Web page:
Naturalist Corner: Hayley Watches Her Tadpoles Grow Up

Have you ever had the chance to raise a puppy to adulthood or see someone you have known your whole life grow up? Well, this summer I got the opportunity to do exactly that, but with frogs.

When I was told that we could add some frogs to our nature centers animal room as education animals, we decided it would be a good idea to start with tadpoles so they could grow up in captivity and be familiar with their surroundings.

The first step that I took, was to find a small pond that was teaming with tadpoles. I collected 8 of them and brought them to Upham Woods. It was hard to tell what type of frogs they would grow into, so over the next month and a half, I fed them algae, leafy greens, and fish food until they metamorphosed into tiny froglets. It was kind of like a gender reveal party for a baby, but in this case it was a species reveal. I was surprised to see that they were Grey Tree frogs, which are small arboreal frogs that are native to the Eastern United States and Southeastern Canada.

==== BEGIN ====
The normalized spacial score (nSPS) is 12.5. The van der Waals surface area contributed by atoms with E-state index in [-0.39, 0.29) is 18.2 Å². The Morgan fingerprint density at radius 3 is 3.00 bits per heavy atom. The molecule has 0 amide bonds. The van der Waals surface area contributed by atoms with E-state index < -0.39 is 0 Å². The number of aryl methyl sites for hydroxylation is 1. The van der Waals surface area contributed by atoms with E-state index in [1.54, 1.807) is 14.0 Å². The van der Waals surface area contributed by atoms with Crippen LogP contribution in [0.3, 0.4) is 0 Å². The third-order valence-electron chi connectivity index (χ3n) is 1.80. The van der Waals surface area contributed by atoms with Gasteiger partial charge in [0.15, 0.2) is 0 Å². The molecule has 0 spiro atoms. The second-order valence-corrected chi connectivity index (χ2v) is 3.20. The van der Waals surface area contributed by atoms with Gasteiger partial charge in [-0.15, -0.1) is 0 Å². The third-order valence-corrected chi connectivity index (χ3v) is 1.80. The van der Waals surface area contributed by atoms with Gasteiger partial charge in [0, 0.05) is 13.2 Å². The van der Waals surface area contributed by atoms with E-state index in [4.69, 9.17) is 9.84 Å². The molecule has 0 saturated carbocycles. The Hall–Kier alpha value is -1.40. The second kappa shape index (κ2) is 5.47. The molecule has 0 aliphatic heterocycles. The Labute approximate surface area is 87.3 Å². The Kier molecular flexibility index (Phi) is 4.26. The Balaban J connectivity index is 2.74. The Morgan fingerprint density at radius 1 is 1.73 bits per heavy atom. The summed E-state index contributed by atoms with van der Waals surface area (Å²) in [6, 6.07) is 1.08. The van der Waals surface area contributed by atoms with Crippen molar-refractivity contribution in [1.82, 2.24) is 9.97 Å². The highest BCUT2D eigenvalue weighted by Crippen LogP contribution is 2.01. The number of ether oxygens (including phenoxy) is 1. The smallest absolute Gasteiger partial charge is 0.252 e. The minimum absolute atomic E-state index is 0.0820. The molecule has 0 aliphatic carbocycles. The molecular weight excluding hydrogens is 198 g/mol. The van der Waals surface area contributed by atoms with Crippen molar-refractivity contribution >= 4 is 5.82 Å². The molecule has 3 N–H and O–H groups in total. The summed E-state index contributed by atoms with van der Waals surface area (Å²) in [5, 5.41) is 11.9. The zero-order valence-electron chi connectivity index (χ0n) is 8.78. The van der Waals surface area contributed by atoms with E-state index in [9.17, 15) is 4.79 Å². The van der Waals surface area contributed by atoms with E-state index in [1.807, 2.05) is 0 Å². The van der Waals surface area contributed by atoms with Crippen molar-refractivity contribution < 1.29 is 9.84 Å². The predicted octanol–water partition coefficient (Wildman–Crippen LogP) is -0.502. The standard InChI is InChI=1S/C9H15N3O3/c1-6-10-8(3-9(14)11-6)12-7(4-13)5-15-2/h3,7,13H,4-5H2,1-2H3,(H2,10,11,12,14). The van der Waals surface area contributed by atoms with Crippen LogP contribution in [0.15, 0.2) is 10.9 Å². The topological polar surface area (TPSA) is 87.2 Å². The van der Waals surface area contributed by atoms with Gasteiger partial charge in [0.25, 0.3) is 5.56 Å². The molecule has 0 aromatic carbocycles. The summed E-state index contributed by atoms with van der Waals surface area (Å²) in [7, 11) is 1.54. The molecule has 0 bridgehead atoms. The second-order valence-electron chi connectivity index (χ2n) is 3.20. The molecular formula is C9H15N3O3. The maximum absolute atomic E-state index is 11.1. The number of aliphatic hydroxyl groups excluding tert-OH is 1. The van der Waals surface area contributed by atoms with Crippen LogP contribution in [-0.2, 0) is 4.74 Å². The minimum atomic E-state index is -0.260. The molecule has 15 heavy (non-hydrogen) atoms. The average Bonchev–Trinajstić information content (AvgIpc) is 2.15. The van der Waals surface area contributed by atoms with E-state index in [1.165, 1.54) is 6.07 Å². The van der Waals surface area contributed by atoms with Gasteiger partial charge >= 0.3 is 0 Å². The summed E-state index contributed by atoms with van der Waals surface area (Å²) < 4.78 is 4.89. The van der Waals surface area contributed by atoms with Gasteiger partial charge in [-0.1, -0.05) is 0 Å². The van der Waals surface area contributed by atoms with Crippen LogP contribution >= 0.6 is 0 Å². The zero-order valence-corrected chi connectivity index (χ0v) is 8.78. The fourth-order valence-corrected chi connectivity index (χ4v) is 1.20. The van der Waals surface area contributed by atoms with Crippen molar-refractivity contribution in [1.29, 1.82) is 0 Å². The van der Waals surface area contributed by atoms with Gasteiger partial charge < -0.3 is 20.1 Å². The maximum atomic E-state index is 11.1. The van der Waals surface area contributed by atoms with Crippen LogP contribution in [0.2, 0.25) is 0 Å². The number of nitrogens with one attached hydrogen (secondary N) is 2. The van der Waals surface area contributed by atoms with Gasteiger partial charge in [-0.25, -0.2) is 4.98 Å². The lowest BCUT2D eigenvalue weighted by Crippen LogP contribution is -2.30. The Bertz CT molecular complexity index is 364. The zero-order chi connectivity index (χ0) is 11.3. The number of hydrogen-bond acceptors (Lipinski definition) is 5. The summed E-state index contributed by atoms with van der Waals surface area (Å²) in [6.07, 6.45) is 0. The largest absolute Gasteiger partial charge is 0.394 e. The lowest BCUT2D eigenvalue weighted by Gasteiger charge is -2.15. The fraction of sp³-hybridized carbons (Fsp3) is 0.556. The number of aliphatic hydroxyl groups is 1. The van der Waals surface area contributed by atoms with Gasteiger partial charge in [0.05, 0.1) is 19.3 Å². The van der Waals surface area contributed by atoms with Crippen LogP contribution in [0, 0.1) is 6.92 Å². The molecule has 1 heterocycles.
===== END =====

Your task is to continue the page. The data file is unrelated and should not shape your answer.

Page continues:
We are only able to have a certain number of frogs in the nature center, so before the last 4 metamorphosed, I let them go into the wild. The next step with the last 4 was to put them into their enclosure and start feeding insects to the frogs. This was a little harder than I had anticipated because we had to catch our own bugs by sweeping low growing plants with a butterfly net. Another challenge that I did not foresee was that one of the frogs would not eat the insects and did not survive. That was hard to see happen after raising them for 2 months by that time.

It has been about 1 month since the frogs have been in their new enclosure and they are enjoying the chance to spring into action after any insect that crosses their path. They are growing up and will hopefully be able to move into a larger, more permanent enclosure in the near future.

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